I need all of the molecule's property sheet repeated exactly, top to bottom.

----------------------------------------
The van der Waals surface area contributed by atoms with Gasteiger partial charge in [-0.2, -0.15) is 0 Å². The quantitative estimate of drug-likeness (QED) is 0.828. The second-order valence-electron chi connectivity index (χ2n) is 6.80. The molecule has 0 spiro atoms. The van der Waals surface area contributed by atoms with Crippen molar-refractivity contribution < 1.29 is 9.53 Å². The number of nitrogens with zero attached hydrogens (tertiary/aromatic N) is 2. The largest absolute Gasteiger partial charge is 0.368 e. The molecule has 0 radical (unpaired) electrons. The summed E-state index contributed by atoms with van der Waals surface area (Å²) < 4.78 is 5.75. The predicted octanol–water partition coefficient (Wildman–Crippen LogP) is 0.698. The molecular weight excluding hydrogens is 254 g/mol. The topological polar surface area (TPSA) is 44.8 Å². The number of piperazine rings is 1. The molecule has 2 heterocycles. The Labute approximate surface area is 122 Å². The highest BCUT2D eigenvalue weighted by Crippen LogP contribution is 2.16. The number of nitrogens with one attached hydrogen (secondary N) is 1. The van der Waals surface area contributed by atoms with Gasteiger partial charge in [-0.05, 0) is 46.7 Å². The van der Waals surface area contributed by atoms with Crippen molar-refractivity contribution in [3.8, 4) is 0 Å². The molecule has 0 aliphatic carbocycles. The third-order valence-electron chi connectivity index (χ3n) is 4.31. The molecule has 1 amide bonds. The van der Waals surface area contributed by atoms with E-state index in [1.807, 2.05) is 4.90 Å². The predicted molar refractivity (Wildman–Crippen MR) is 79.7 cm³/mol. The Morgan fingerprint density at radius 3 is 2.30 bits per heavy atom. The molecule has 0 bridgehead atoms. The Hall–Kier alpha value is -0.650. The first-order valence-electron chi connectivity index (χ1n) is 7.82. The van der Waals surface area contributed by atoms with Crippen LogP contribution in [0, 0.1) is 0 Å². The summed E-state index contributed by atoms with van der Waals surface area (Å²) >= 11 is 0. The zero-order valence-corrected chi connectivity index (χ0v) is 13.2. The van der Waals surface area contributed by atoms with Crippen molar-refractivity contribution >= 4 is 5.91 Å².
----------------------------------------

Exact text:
The van der Waals surface area contributed by atoms with Gasteiger partial charge in [-0.2, -0.15) is 0 Å². The quantitative estimate of drug-likeness (QED) is 0.828. The second-order valence-electron chi connectivity index (χ2n) is 6.80. The molecule has 0 spiro atoms. The van der Waals surface area contributed by atoms with Crippen molar-refractivity contribution < 1.29 is 9.53 Å². The number of nitrogens with zero attached hydrogens (tertiary/aromatic N) is 2. The largest absolute Gasteiger partial charge is 0.368 e. The molecule has 0 radical (unpaired) electrons. The summed E-state index contributed by atoms with van der Waals surface area (Å²) < 4.78 is 5.75. The predicted octanol–water partition coefficient (Wildman–Crippen LogP) is 0.698. The molecular weight excluding hydrogens is 254 g/mol. The topological polar surface area (TPSA) is 44.8 Å². The number of piperazine rings is 1. The molecule has 2 heterocycles. The Labute approximate surface area is 122 Å². The highest BCUT2D eigenvalue weighted by Crippen LogP contribution is 2.16. The number of nitrogens with one attached hydrogen (secondary N) is 1. The van der Waals surface area contributed by atoms with Gasteiger partial charge in [-0.05, 0) is 46.7 Å². The van der Waals surface area contributed by atoms with Crippen molar-refractivity contribution in [3.8, 4) is 0 Å². The molecule has 0 aliphatic carbocycles. The third-order valence-electron chi connectivity index (χ3n) is 4.31. The molecule has 1 amide bonds. The van der Waals surface area contributed by atoms with E-state index in [1.807, 2.05) is 4.90 Å². The predicted molar refractivity (Wildman–Crippen MR) is 79.7 cm³/mol. The Morgan fingerprint density at radius 3 is 2.30 bits per heavy atom. The molecule has 0 bridgehead atoms. The Hall–Kier alpha value is -0.650. The first-order valence-electron chi connectivity index (χ1n) is 7.82. The van der Waals surface area contributed by atoms with Crippen LogP contribution in [0, 0.1) is 0 Å². The summed E-state index contributed by atoms with van der Waals surface area (Å²) >= 11 is 0. The zero-order valence-corrected chi connectivity index (χ0v) is 13.2. The van der Waals surface area contributed by atoms with Crippen molar-refractivity contribution >= 4 is 5.91 Å².